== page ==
Christopher D. Green
Theoretical Psychology Research Projects

My main current theoretical research has been an investigation of whether, and in what sense, connectionist networks can be said to constitute models or theories of cognitive processes. An early statement of this work can be found in "Are Connectionist Models Theories of Cognition?" (Psycoloquy 1998, 9, 4). It is accompanied by over a dozen commentaries and an equal number of replies. In a more highly-developed article entitled "Scientific models, connectionist networks, and cognitive science" (Theory & Psychology, 2001, 11, 97-117) I re-examined the question in light of recent work in philosophy of science on the question of what role models play in science more generally. I have just completed, at the University of Toronto, a doctoral dissertation entitled (How) Do Connectionist Networks Model Cognition which explores the matter in even greater depth.

The work on whether connectionist models count as theories grew out of a more general project in which I was examining the sense in which computational models of cognition -- particularly connectionist models -- can be said to explain cognitive processes. Traditional theories of explanation have relied heavily on the notion of causation (viz., to explain x is to give the cause of x), or on inference (viz., to explain x. is to give an argument that implies x). Paul Smolensky (1995) has argued that the connectionist level of description gives the causes of cognition, but not the explanation; that only the symbolic (i.e. folk-psychological) level of description explains cognition. Some eliminativists (e.g. Ramsey, Stich & Garon, 1991) have argued, however, that acceptance of the connectionist level of description entails a commitment to the elimination of the folk-psychological vocabulary (e.g. belief, desire) from scientific psychology.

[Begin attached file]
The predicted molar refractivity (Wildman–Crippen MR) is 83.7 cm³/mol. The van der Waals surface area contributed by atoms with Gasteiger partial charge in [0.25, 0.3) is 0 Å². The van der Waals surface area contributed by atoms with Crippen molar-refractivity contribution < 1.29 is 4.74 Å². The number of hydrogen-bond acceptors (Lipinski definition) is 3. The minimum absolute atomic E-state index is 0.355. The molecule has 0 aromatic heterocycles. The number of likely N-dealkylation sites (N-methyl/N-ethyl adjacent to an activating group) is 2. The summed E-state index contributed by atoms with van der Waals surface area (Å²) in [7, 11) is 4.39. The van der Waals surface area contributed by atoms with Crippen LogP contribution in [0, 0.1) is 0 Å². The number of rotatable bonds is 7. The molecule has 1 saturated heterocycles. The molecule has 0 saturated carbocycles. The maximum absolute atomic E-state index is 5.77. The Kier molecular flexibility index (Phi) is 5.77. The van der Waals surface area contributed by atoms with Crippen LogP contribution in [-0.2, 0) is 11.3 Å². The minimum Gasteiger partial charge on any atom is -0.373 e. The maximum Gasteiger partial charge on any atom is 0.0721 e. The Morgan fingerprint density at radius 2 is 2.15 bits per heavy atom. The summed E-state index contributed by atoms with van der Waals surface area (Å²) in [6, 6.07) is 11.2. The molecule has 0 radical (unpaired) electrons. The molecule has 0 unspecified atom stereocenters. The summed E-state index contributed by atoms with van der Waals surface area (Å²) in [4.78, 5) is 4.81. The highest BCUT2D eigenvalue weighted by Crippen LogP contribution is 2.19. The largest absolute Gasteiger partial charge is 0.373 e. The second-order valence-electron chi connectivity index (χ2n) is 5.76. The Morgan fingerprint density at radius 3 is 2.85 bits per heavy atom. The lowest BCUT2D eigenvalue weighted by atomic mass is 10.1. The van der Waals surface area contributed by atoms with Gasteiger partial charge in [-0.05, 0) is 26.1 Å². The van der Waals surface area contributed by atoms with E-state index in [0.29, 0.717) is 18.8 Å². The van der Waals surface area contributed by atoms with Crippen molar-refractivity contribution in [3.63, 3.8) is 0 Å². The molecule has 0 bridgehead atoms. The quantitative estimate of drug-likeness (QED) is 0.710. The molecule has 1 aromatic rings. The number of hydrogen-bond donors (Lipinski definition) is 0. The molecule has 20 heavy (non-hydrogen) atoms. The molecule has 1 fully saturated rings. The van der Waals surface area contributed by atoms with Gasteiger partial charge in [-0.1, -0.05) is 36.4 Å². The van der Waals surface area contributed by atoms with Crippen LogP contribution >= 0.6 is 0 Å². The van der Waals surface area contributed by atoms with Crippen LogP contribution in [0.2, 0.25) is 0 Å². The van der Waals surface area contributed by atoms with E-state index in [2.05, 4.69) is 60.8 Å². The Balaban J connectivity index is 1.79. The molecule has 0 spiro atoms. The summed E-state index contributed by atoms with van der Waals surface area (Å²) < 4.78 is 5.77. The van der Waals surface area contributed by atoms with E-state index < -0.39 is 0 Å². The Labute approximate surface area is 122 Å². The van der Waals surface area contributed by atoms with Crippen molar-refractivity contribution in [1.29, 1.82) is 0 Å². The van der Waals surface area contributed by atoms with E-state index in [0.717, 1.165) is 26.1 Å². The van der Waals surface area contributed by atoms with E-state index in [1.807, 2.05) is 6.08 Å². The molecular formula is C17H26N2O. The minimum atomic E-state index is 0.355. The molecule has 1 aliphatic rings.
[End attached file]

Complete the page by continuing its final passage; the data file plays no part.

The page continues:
In "What kind of explanation, if any, is a connectionist net?" (In C.W. Tolman, et al. (Eds.), Problems of theoretical psychology, Captus, 1996), John Vervaeke and I argued that this debate cannot be resolved until its participants become explicit about what they mean by "cause." More importantly, by employing a sophisticated analysis of causation developed by Stephen Yablo (1992), the argument itself is shown to dissolve: symbolic and connectionist levels of description are both explanatory and causal, but of different things.

Other recent theoretical works include:

Green, C. D. (2001). Operationism again: What did Bridgman say? What did Bridgman need? Theory and Psychology, 11, 45-51.
Green, C. D. & Vervaeke, J. (1997). The experience of objects and the objects of experience. Metaphor and Symbol, 12, 3-17.
Green, C. D. & Vervaeke, J. (1997). But what have you done for us lately?: Some recent perspectives on linguistic nativism. In D.M. Johnson & C. Erneling (Eds.), The future of the cognitive revolution. Oxford: Oxford University Press.
Vervaeke, J. & Green, C. D. (1997). Women, fire, and dangerous theories: A critique of Lakoff's theory of categorization. Metaphor and Symbol, 12, 59-80.
Green, C. D. (1996). Fodor, functions, physics, and fantasyland: Is AI a Mickey Mouse discipline? Journal of Experimental and Theoretical Artificial Intelligence, 8, 95-106.
Green, C. D. (1994). Cognitivism: Whose party is it anyway? Canadian Psychology, 112-123.
Green, C. D. (1992). Of immortal mythological beasts: Operationism in psychology. Theory and Psychology, 2, 287-316.